The Northern Trust: Tiger Woods starts strongly after putter switch

Tiger Woods had a different putter in the bag for the opening round of the Northern Trust, reverting back to a flat stick that has given him most of his major success.

The 15-time major champion struggled on the greens during a tied-37th finish in his last start at the PGA Championship, where Woods was using a putter that was slightly longer and heavier than his traditional model.

Woods continued to practice with the longer flat stick ahead of the FedExCup play-offs, before switching back to the putter he has used in 14 of his 15 major victories to card a three-under 68 at TPC Boston.

“It’s more a comfort than anything else,” Woods told Sky Sports. “I can’t dedicate time to putting anymore, not with the way my back is. The ideal situation would be if I had a belly putter, that would be ideal.

“I putt with my sand wedge all the time at home and it’s longer than my putter, so it’s just one of those comfort things. I’m able to get reps with a slightly longer putter, but I brought my own this week.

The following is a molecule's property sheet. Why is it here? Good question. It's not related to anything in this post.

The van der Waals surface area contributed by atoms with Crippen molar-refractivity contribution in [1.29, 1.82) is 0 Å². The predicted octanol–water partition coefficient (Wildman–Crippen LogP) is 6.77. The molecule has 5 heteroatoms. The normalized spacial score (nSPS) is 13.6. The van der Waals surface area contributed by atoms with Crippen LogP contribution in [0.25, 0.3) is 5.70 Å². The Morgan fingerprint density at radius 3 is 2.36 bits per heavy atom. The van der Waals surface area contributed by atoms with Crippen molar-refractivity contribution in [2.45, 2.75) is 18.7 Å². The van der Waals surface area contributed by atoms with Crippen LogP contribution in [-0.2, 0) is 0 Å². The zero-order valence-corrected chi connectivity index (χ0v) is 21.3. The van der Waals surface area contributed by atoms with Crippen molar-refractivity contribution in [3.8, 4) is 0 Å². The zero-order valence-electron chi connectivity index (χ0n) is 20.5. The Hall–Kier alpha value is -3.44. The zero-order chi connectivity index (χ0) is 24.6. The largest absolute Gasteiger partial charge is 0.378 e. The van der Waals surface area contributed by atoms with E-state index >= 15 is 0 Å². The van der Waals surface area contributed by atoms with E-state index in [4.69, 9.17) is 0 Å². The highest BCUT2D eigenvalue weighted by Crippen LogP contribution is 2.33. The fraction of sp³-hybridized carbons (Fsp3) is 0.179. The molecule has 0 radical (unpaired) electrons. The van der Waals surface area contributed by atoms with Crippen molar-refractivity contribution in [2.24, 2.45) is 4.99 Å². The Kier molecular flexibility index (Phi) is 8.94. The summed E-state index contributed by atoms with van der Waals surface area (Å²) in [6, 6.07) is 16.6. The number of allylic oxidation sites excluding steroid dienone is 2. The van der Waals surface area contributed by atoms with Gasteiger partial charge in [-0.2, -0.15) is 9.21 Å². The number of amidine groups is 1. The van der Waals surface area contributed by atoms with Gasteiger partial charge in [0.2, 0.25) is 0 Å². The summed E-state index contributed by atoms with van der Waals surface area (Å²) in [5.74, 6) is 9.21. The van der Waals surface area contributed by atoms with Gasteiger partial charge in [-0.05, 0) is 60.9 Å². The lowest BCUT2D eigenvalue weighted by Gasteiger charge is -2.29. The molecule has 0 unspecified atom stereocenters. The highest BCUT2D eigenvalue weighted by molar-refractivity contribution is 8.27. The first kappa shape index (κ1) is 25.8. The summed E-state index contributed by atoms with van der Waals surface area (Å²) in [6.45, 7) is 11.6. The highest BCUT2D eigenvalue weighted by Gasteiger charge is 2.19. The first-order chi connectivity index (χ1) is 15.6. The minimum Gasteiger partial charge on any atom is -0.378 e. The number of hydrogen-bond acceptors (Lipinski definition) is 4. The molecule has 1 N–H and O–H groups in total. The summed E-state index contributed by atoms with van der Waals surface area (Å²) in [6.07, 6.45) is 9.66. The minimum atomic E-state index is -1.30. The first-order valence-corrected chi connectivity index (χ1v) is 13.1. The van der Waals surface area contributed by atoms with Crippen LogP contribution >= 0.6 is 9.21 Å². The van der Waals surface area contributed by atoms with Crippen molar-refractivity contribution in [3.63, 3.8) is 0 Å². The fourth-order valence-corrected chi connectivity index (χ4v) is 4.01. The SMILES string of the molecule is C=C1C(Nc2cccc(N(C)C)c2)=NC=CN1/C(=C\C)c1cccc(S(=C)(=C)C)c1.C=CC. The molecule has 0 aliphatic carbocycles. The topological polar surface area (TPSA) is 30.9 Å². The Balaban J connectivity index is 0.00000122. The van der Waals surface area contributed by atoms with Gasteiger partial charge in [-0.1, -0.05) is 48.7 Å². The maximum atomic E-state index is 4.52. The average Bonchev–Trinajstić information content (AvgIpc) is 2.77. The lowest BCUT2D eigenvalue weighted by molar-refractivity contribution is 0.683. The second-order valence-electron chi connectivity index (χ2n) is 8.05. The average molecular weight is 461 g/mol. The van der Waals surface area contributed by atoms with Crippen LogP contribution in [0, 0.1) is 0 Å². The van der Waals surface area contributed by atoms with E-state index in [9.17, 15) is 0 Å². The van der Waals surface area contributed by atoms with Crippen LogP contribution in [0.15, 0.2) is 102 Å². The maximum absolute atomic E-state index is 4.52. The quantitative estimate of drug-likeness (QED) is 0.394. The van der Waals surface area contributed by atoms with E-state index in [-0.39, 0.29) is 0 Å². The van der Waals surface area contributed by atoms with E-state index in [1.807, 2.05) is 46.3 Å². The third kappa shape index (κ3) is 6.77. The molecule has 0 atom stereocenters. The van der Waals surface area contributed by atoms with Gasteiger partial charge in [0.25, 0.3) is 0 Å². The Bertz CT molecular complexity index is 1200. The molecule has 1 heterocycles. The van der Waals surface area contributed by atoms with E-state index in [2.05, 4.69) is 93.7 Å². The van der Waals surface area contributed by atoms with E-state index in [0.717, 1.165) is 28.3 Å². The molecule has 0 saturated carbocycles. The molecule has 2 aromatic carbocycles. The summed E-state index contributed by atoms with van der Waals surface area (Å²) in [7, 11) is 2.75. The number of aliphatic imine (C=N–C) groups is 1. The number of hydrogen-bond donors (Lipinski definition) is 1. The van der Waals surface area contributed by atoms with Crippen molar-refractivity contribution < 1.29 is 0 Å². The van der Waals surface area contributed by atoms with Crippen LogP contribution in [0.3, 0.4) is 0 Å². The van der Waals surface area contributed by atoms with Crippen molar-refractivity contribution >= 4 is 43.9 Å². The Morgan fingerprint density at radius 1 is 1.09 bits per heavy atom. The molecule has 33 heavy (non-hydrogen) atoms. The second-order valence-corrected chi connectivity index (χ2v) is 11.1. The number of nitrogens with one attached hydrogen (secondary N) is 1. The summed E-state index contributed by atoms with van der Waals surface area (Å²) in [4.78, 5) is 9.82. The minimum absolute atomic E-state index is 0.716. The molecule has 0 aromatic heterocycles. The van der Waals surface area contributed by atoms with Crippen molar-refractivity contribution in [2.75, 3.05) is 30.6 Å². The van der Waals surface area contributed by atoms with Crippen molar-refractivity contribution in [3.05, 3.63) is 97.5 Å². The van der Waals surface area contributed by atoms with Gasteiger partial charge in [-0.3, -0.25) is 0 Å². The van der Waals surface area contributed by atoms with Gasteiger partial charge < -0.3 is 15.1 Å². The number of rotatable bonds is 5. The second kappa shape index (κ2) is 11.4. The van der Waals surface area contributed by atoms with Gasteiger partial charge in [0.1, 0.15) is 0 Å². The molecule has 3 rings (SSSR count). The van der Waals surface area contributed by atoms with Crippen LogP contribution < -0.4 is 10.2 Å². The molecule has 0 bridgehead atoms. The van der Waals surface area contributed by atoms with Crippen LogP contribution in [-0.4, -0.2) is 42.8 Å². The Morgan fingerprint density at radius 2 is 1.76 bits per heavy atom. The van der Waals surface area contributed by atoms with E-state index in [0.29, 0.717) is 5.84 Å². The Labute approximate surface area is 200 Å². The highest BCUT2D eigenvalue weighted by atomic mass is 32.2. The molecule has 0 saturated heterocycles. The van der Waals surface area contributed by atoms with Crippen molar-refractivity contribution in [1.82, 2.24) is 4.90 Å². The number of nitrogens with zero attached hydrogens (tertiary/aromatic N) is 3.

“I didn’t really practice with it at home, I was practising with the other one so I could have comfort and get reps in, but I grabbed this one and rolled it well.”

Beginning on the back nine, Woods opened with three straight pars before scrambling to make bogey at the 13th after a wild drive into trees and then seeing his third shot run off the back of the green.

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Woods ended a run of pars with a two-putt birdie at the par-five 18th but failed to take advantage of the reachable second after finding the sand off the tee, settling for a par, only to bounce back by rolling in a 15-footer at the par-three third.

The 15-time major champion got up and down from a greenside bunker to birdie the driveable fourth and added back-to-back gains from the seventh, only to drop a shot at the ninth – his final hole.

“That [the front nine] is usually where you make your hay anyways,” Woods added. “The front nine is where you’re going to hopefully be three, four, five under par, whereas the back nine is a lot more difficult.

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